The Public Policy

Jumping Ship From the Rats

In a startling development, federal regulators agree that administering chemicals to rodents in super-high doses does not reliably predict human risk.

By 3.19.08

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We won! That is, the forces of science-based public health policy seem to have won -- if not the war, at least a major battle. At long last, federal risk assessors and regulators have come around to the view that administering chemicals to rodents in super-high doses does not reliably predict human risk -- of cancer, or anything else -- and that a better method needs to be employed, if we are to avoid more unnecessary bans, anti-chemical media hysteria, and activist crusades.

High dose animal tests on one rodent species don't reliably predict cancer risk in another rodent type, much less in humans. The same tests for "carcinogens" that are used to condemn synthetic chemicals also give false positive findings for a whole spectrum of natural substances that we safely eat, breathe, and drink every day.

The sort-of good news is that the National Institutes of Health (NIH) and the Environmental Protection Agency (EPA) just announced a new collaboration: the development of a "new paradigm" for testing potentially toxic chemicals. Drawing upon the unique testing methodologies to be found in their various sub-agencies, they plan to shift from testing chemicals on whole animals to testing the chemicals on cells and "isolated molecular targets," using high-speed, automated screening robots.

It sounds a bit science-fictiony -- a brave new world, perhaps, of chemical toxicity testing. Bypassing the high dose, long-term animal experimentation for test "subjects" -- cells -- in Petri dishes will undoubtedly save the government testers a lot of money (and also spare the lives of many rats and mice). But the real question is, will it bring some sense to the testing process for evaluating suspected chemical toxins?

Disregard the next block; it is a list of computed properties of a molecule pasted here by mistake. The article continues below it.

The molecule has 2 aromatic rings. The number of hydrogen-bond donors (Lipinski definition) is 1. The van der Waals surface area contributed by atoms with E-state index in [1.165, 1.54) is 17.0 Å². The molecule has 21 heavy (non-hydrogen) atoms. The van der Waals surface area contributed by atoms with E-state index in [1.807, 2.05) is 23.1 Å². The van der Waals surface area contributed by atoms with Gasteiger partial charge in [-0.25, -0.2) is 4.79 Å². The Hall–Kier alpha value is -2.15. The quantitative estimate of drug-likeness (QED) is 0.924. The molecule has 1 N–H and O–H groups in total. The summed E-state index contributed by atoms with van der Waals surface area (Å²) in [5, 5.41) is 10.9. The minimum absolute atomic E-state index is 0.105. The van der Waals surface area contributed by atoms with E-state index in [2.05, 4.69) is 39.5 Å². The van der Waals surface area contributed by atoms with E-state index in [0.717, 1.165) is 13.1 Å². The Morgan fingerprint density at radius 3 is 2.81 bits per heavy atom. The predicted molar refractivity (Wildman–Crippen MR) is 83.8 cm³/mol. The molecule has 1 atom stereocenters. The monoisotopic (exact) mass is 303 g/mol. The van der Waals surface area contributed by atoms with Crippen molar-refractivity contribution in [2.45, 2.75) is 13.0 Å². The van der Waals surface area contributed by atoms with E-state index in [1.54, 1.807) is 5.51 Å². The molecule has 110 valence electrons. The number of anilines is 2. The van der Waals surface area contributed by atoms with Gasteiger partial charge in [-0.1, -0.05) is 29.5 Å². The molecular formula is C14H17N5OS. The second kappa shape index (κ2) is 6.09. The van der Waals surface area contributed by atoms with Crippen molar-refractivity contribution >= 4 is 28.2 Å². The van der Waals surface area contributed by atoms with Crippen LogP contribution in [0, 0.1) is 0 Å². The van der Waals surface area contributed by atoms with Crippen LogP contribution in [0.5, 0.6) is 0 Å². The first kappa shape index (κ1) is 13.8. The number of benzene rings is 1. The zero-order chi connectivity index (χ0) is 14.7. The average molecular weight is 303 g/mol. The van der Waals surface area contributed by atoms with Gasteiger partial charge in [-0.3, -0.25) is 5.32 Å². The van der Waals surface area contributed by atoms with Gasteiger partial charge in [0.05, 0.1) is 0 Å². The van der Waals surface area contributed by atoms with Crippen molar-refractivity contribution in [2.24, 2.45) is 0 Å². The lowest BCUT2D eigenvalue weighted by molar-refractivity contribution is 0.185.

ONE GOOD THING can be deduced from this new collegiality. It seems to be a clear (and overdue) acknowledgment of what my colleagues at the American Council on Science and Health have been telling federal risk assessors (and the public) since our group was founded in 1978: the old way of testing for chemical carcinogens is not valid. In our 2005 book America's War on "Carcinogens", we warned against allowing high-dose rat tests to paint us into a regulatory corner -- leading to bans and restrictions on hundreds of chemicals merely because rodents became ill after long periods of high exposure.

Forty-plus experts in various relevant fields reviewed our publication and agreed with our conclusions: high-dose animal tests do not predict human toxicity or cancer risk. Yet, when we tried to get someone in the regulatory bureaucracy to acknowledge this fact -- well known to toxicologists for decades -- we were met with either stony silence or the disingenuous, "Well, we know, but we've been doing it this way for years, and we have nothing to replace it with." Not a resounding endorsement for a system that has cost our economy billions in regulatory compliance efforts over decades.

DURING THE CREATION of our book, we asked the then-director of the Harvard Center for Risk Analysis, George M. Gray, Ph.D., to review it. He was so enthusiastic, he agreed to write its preface, and he stated (among other things) that animal testing was "badly flawed." Relying on such tests "can have important public health consequences." Gray added: "It is important for public health [that this book] be heeded."

However, some months later, when we (with the help of the Washington Legal Foundation) petitioned the EPA to re-assess its approach to carcinogen testing based on our book, who was the EPA assistant administrator who, after months of stonewalling, rejected our brief?

The same Dr. Gray. Yet now he has turned up again as a co-author of the article announcing the "new paradigm" (a phrase echoing from our book) in chemical testing.

So is a new era coming, one in which real toxins and carcinogens will be weeded out from the countless hypothetical and negligible ones that we have spent the past fifty years (and billions of dollars) pointlessly fighting? That's still up in the air. My gut reaction is to say it can't be any worse than the useless current method.

But of course, it can be. If the new high-output micro-assays do show chemical-induced cellular abnormalities, will that now be taken as conclusive evidence of increased human risk, without further confirmatory evidence? This is an all too likely scenario in our "zero-risk" environment. If so, the efficiency of the new testing paradigm could lead to even more chemicals being regulated than is now the case using (more lengthy and tedious) rodent tests.

So before we start celebrating, we should remember to be careful what we wish for. The larger mission of basing regulatory policy on scientific sense has not yet been accomplished.

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About the Author

Gilbert Ross M.D., is executive and medical director of the American Council on Science and Health.